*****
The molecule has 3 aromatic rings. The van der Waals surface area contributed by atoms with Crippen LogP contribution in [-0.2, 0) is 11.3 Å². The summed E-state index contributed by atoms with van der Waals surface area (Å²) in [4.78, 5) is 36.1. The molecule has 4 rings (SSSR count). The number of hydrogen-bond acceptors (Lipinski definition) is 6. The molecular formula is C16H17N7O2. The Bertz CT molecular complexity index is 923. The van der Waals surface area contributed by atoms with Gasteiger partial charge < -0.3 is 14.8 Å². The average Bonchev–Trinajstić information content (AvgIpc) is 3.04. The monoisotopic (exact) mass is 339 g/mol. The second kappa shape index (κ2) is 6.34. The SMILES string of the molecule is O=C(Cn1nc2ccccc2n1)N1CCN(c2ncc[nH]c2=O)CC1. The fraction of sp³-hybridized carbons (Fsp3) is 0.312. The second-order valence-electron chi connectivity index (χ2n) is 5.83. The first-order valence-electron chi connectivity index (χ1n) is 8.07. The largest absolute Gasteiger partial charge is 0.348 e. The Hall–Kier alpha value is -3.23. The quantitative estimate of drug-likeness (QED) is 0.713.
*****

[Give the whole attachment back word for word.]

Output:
The molecule has 3 aromatic rings. The van der Waals surface area contributed by atoms with Crippen LogP contribution in [-0.2, 0) is 11.3 Å². The summed E-state index contributed by atoms with van der Waals surface area (Å²) in [4.78, 5) is 36.1. The molecule has 4 rings (SSSR count). The number of hydrogen-bond acceptors (Lipinski definition) is 6. The molecular formula is C16H17N7O2. The Bertz CT molecular complexity index is 923. The van der Waals surface area contributed by atoms with Gasteiger partial charge < -0.3 is 14.8 Å². The average Bonchev–Trinajstić information content (AvgIpc) is 3.04. The monoisotopic (exact) mass is 339 g/mol. The second kappa shape index (κ2) is 6.34. The SMILES string of the molecule is O=C(Cn1nc2ccccc2n1)N1CCN(c2ncc[nH]c2=O)CC1. The fraction of sp³-hybridized carbons (Fsp3) is 0.312. The second-order valence-electron chi connectivity index (χ2n) is 5.83. The first-order valence-electron chi connectivity index (χ1n) is 8.07. The largest absolute Gasteiger partial charge is 0.348 e. The Hall–Kier alpha value is -3.23. The quantitative estimate of drug-likeness (QED) is 0.713.